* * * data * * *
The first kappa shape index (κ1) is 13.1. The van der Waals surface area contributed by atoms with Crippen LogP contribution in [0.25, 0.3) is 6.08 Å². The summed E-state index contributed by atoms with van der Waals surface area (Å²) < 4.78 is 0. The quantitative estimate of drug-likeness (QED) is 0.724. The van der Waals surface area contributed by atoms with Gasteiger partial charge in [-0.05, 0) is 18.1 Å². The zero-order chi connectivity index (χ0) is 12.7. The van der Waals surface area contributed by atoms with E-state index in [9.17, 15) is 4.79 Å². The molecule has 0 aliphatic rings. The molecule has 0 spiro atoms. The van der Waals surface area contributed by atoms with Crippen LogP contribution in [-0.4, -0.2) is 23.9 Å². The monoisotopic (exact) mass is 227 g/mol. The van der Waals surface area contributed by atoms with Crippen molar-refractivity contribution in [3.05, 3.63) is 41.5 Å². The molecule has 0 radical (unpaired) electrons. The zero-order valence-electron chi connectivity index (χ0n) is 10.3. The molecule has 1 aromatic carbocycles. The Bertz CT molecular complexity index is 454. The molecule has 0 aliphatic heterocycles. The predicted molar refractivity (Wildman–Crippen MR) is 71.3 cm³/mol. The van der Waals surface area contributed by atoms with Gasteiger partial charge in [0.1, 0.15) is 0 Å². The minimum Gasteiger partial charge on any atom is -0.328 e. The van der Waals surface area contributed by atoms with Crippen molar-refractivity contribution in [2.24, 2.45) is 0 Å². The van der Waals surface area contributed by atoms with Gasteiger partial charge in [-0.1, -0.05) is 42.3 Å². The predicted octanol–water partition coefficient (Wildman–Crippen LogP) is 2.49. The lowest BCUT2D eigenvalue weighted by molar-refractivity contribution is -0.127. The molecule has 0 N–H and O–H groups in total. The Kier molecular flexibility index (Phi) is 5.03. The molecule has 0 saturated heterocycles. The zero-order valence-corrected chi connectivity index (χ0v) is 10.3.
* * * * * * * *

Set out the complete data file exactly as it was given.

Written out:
The first kappa shape index (κ1) is 13.1. The van der Waals surface area contributed by atoms with Crippen LogP contribution in [0.25, 0.3) is 6.08 Å². The summed E-state index contributed by atoms with van der Waals surface area (Å²) < 4.78 is 0. The quantitative estimate of drug-likeness (QED) is 0.724. The van der Waals surface area contributed by atoms with Gasteiger partial charge in [-0.05, 0) is 18.1 Å². The zero-order chi connectivity index (χ0) is 12.7. The van der Waals surface area contributed by atoms with E-state index in [9.17, 15) is 4.79 Å². The molecule has 0 aliphatic rings. The molecule has 0 spiro atoms. The van der Waals surface area contributed by atoms with Crippen LogP contribution in [-0.4, -0.2) is 23.9 Å². The monoisotopic (exact) mass is 227 g/mol. The van der Waals surface area contributed by atoms with Crippen molar-refractivity contribution in [3.05, 3.63) is 41.5 Å². The molecule has 0 radical (unpaired) electrons. The zero-order valence-electron chi connectivity index (χ0n) is 10.3. The molecule has 1 aromatic carbocycles. The Bertz CT molecular complexity index is 454. The molecule has 0 aliphatic heterocycles. The predicted molar refractivity (Wildman–Crippen MR) is 71.3 cm³/mol. The van der Waals surface area contributed by atoms with Gasteiger partial charge in [0.1, 0.15) is 0 Å². The minimum Gasteiger partial charge on any atom is -0.328 e. The van der Waals surface area contributed by atoms with Crippen molar-refractivity contribution in [2.24, 2.45) is 0 Å². The van der Waals surface area contributed by atoms with Gasteiger partial charge in [-0.1, -0.05) is 42.3 Å². The predicted octanol–water partition coefficient (Wildman–Crippen LogP) is 2.49. The lowest BCUT2D eigenvalue weighted by molar-refractivity contribution is -0.127. The molecule has 0 N–H and O–H groups in total. The Kier molecular flexibility index (Phi) is 5.03. The molecule has 0 saturated heterocycles. The zero-order valence-corrected chi connectivity index (χ0v) is 10.3.